Most of the time, the DM doesn't want to deal with all that, and I really don't blame him or her -- because he's prepped a prewritten AP, and here the players aren't following the script, throwing all that work out the window! So most DMs, consciously or unconsciously, more or less railroad the party into pretending to be 1st level again. Either they pull the really stale "the bad guy and all his plans are mysteriously divination-proof" thing (even though no such thing may be written in the AP or in any way supported by the rules), or through other mechanisms. For example, "No! You can't go sraight for the bad guy! He captured your ally and you have to rescue them first!" -- forgetting that, as a point of plot continuity, he only captured their friend AFTER they crashed his 1st two dungeons, as a hostage against them crashing the fourth.
By the same token, many players don't have the imagination to play the scenario like that. Or maybe they do, but they want to make the DM's life easier, because he's a nice guy and all, so they play along with the railroad even if, on some level, they realize that there are really 20 other ways they could be approaching things.
In any event, if the players have the imagination to think outside the train line, and if the DM has the energy and improv ability to roll with it and follow the logical results, then the game at high levels is entirely different from the one you play at low levels. Because most fights can be bypassed by spells, information becomes more valuable than swords and armor. And the people with the tools to obtain that information, to travel vast distances instantaneously so as to make use of it, and to put monkey wrenches in the enemy's ability to do the same -- they're the ones who are calling the shots.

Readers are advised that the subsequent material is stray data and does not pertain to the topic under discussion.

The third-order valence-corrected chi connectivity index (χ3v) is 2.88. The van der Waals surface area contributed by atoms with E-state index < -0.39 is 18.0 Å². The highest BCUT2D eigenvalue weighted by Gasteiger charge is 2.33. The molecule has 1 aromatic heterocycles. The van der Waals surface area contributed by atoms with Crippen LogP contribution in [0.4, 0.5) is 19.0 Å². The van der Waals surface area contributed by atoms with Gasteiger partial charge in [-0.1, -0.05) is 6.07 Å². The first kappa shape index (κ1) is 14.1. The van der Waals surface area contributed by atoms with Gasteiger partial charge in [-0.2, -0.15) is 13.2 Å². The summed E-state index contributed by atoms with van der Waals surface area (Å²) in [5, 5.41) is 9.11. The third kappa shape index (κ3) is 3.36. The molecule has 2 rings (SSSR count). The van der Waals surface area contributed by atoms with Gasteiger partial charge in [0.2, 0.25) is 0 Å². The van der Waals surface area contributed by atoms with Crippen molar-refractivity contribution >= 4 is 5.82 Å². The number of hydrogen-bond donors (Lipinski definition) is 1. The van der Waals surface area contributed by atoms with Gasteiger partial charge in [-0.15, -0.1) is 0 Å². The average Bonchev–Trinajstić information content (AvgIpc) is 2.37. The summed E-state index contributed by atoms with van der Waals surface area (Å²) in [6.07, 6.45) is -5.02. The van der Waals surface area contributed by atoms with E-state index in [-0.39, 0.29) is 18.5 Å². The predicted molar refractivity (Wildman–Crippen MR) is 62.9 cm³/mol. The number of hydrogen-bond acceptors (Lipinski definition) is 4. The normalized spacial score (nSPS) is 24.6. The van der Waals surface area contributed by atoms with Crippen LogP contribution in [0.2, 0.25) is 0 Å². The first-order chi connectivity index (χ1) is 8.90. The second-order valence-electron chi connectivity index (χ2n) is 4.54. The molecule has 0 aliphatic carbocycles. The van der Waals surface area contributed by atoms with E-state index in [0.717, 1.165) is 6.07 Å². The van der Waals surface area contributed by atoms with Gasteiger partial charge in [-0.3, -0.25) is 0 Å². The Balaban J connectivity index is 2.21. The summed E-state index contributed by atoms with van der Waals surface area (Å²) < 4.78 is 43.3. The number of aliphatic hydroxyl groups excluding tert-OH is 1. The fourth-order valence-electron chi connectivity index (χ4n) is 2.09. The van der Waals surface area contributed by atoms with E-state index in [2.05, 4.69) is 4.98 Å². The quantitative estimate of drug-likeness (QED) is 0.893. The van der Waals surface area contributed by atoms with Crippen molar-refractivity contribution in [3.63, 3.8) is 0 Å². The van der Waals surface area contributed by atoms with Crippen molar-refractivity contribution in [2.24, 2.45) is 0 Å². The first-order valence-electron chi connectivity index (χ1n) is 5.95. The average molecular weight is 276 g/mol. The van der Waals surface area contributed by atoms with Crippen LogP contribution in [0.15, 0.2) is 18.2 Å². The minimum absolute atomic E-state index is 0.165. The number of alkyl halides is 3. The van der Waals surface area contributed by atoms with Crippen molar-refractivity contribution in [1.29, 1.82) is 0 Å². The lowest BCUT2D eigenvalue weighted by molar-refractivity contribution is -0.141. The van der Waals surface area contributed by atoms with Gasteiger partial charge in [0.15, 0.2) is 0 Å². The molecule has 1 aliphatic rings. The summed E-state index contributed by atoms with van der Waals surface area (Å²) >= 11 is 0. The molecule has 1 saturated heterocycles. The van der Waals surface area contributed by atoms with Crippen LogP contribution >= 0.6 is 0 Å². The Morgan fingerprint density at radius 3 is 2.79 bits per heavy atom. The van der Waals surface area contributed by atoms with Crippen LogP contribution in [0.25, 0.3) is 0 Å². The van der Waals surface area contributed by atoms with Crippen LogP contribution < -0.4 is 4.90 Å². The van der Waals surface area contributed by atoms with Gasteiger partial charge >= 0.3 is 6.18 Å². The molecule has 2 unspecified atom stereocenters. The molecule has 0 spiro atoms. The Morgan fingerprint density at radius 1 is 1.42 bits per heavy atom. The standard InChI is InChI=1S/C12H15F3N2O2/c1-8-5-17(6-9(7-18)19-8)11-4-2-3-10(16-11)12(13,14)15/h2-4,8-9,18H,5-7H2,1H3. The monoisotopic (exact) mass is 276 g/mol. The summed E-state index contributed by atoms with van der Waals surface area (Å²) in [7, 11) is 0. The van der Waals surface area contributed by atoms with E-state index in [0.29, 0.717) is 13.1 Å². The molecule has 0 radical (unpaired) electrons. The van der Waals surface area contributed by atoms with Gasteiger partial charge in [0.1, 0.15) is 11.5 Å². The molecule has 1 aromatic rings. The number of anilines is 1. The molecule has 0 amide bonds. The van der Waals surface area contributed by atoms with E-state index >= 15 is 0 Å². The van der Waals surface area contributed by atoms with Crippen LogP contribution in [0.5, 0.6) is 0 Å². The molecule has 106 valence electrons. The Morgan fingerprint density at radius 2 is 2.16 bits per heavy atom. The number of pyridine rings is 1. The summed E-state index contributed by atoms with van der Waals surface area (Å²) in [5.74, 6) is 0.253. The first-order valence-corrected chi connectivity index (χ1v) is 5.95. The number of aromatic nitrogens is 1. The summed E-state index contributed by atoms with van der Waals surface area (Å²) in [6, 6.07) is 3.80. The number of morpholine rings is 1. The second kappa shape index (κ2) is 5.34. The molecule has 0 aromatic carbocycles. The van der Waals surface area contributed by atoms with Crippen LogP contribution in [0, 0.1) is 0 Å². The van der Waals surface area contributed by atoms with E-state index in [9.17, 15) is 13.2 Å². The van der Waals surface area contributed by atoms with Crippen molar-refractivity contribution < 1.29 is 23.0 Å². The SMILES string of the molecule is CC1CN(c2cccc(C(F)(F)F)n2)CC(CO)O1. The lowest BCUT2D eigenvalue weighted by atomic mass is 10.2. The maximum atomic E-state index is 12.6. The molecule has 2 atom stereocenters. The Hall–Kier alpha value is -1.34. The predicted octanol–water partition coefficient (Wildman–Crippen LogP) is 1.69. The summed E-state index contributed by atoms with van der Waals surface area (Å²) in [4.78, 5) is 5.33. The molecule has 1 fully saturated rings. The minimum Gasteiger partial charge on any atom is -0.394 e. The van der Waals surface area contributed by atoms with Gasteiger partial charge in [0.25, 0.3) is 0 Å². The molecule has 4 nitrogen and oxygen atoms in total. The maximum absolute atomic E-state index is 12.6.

In D&D, it's spells that allow you to do that. Because no one saw fit to give the fighter a world-spanning empire as a class feature that would enable him to have, in effect, eyes and nearly-limited power in a lot of places at once. And no one wants to sit around while the rogue breaks into the prison and rescues the hostage solo (even if he had the abilities needed to do so) while they attack the BBEG simultaneously during the next session (while the rogue's player stays home).
So, in a nutshell, that's the deal. Casters are more powerful because thir abilities put them on only slightly lower footing than the DM's, when it comes to making narrative decisions. Fighters and rogues and monks can't do that. Either the DM artificially empowers them because he feels sorry for them or, far more often, he simply drags everyone else down to their level, and you end up with high-level parties still doing dungeon crawls, of all things. In which case the fighter is just fine.
I prefer the Concentration Check mechanic, though they could make it a bit hard to do so.
That's what I've done. Unlike the current system, in which Concentrations are moderately difficult at low levels but auto-succeed at higher levels, I've scaled them: the DC is 10 + the BAB of the person threatening you + 2x spell level.
Also the whole "ignore tanks, gib wizard" screams metagamey.
Not if the opponent has half a brain. Then it screams "self-preservation."
OK, here's all the "build" you need: We're 10th level. I've prepared plane shift twice, and my friend has prepared teleport twice. You can allocate all your gp and write down all your combat feats and stuff, but it's pointless -- because X times per day, if we want to run away, or bypass an encounter, we can do that. If we want to rest without getting ambushed, we can go to Tahiti and do that while sipping pina coladas. And we can do that and still pay for all the hookers and blow we want. We can choose to let you come with us, or instead have you stay behind and fight some more mooks, because you're not allowed (by the game) to make those choices for yourself.
So casters generally get skip/bypass some fights entirely, and likewise a lot environmental challenges, and so on. Spells that do things like that mean, really, that the game has ceded large parts of the ongoing story to their discretion.
Of course, the DM can come up with a lot of contrived reasons why they can't do those things -- but that's working directly contrary to how the game is set up (i.e., with the assumption that they're supposed to get those abilities). Wouldn't it be nice if Mr. DM didn't need to constantly work at cross-purposes to the written rules?